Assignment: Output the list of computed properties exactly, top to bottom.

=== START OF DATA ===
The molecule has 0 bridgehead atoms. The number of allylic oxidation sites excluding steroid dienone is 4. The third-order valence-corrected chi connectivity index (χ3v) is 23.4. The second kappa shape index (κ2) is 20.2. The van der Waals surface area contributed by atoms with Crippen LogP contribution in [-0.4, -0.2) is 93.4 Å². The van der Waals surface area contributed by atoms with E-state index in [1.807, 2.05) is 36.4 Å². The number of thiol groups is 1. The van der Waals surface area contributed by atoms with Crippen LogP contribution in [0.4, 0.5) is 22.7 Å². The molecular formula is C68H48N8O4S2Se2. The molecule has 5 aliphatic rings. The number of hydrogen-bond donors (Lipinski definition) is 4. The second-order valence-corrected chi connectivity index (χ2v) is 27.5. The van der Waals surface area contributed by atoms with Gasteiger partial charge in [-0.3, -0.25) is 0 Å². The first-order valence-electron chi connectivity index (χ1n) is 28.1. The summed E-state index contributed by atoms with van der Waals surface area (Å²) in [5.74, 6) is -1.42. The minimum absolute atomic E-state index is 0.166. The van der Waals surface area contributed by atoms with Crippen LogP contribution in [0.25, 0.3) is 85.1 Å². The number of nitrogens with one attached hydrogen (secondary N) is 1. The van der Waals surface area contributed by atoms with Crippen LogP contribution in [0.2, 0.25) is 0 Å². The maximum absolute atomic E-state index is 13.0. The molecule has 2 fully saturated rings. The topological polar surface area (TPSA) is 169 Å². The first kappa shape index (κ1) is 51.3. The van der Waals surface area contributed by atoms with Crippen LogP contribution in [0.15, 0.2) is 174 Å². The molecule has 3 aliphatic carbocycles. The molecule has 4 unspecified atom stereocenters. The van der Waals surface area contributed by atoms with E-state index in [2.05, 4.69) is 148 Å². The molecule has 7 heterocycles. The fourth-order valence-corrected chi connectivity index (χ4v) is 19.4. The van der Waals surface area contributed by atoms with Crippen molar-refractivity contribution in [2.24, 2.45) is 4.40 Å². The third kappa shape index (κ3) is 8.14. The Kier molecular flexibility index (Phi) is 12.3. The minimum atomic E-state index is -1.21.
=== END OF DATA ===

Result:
The molecule has 0 bridgehead atoms. The number of allylic oxidation sites excluding steroid dienone is 4. The third-order valence-corrected chi connectivity index (χ3v) is 23.4. The second kappa shape index (κ2) is 20.2. The van der Waals surface area contributed by atoms with Crippen LogP contribution in [-0.4, -0.2) is 93.4 Å². The van der Waals surface area contributed by atoms with E-state index in [1.807, 2.05) is 36.4 Å². The number of thiol groups is 1. The van der Waals surface area contributed by atoms with Crippen LogP contribution in [0.4, 0.5) is 22.7 Å². The molecular formula is C68H48N8O4S2Se2. The molecule has 5 aliphatic rings. The number of hydrogen-bond donors (Lipinski definition) is 4. The second-order valence-corrected chi connectivity index (χ2v) is 27.5. The van der Waals surface area contributed by atoms with Gasteiger partial charge in [-0.3, -0.25) is 0 Å². The first-order valence-electron chi connectivity index (χ1n) is 28.1. The summed E-state index contributed by atoms with van der Waals surface area (Å²) in [5.74, 6) is -1.42. The minimum absolute atomic E-state index is 0.166. The van der Waals surface area contributed by atoms with Crippen LogP contribution in [0.25, 0.3) is 85.1 Å². The number of nitrogens with one attached hydrogen (secondary N) is 1. The van der Waals surface area contributed by atoms with Crippen LogP contribution in [0.2, 0.25) is 0 Å². The maximum absolute atomic E-state index is 13.0. The molecule has 2 fully saturated rings. The topological polar surface area (TPSA) is 169 Å². The first kappa shape index (κ1) is 51.3. The van der Waals surface area contributed by atoms with Crippen LogP contribution in [0.15, 0.2) is 174 Å². The molecule has 3 aliphatic carbocycles. The molecule has 4 unspecified atom stereocenters. The van der Waals surface area contributed by atoms with E-state index in [2.05, 4.69) is 148 Å². The molecule has 7 heterocycles. The fourth-order valence-corrected chi connectivity index (χ4v) is 19.4. The van der Waals surface area contributed by atoms with Crippen molar-refractivity contribution in [2.24, 2.45) is 4.40 Å². The third kappa shape index (κ3) is 8.14. The Kier molecular flexibility index (Phi) is 12.3. The minimum atomic E-state index is -1.21.